The iPhone 5S is not a required upgrade, but it's easily the fastest and most advanced Apple smartphone to date.
The Max XL features Android Nougat and is available prepaid on Boost and Virgin.
The prepaid carrier brings Android 4.4 KitKat and LTE speeds to the long-running Prevail family.
The Speed's price may be tempting, but skip it for better prepaid handsets that are faster and more reliable.
With Android 4.0, solid call quality, and waterproof capabilities, the Kyocera Hydro is a great prepaid device.
The fun-looking Kyocera Verve delivers the bare-bone basics of a feature phone well, and its ability to easily transfer its photos will satisfy casual shutterbugs.
At $199 sans contract, the ZTE Warp 4G is the best choice for frugal shoppers on Boost Mobile.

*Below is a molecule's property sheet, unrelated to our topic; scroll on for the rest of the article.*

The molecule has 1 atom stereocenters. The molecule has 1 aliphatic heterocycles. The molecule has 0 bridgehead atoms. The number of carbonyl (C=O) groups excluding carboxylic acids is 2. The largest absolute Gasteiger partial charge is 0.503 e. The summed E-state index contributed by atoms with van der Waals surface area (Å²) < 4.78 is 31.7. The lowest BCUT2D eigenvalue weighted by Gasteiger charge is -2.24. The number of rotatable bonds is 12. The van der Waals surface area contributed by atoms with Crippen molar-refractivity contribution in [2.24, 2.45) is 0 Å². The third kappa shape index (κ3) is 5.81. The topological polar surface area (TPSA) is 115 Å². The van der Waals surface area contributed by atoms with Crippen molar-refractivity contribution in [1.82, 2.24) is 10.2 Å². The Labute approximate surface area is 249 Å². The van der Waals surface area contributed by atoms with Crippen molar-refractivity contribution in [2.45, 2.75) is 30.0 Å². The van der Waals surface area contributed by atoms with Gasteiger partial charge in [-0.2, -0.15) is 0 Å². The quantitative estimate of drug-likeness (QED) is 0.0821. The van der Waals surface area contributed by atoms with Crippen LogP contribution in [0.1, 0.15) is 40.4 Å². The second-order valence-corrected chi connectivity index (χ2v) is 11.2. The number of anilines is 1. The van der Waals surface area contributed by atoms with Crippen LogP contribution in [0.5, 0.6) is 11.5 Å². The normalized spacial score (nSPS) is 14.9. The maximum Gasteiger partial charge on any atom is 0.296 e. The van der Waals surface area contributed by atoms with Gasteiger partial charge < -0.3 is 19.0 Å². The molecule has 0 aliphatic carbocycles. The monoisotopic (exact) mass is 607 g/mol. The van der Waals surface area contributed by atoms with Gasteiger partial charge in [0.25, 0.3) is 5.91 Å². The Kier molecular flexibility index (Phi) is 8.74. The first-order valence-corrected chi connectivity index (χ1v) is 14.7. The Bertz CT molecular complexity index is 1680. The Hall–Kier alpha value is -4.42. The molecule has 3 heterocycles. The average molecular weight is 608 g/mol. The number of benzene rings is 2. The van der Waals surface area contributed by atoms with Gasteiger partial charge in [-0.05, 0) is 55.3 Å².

The Samsung Transform Ultra is a worthy QWERTY handset to join Boost Mobile's Android lineup. Mobile ID offers something different, but not everyone will want it.
Don't fret about the unremarkable features -- the Sharp Aquos Crystal is a great buy with a compelling edgeless display that renders it unlike any phone currently on the market.
The 3G-only LG Realm isn't a terrible phone, but $20 more gets you the Motorola Moto G's heartier hardware and better design.
Motorola's new Moto G exemplifies the budget Android phone, but if you prefer your data LTE-flavored, it's best to wait for that model.
This year’s Galaxy J3 is a lukewarm rehash of last year’s great budget phone. Go for the Moto E4 instead.
Following on the heels of its $100 ZMax Pro, ZTE announces the Warp 7, available on September 5 for Boost.
If you can live with a few design quirks, the Motorola Debut is a decent, basic, multimedia phone for Boost Mobile.
The Samsung Factor is an ideal budget phone for basic calling and texting communications.
Android 4.0 and an affordable price help make Boost Mobile's Samsung Galaxy Rush a decent no-contract option, but lower-end specs are disappointing nevertheless.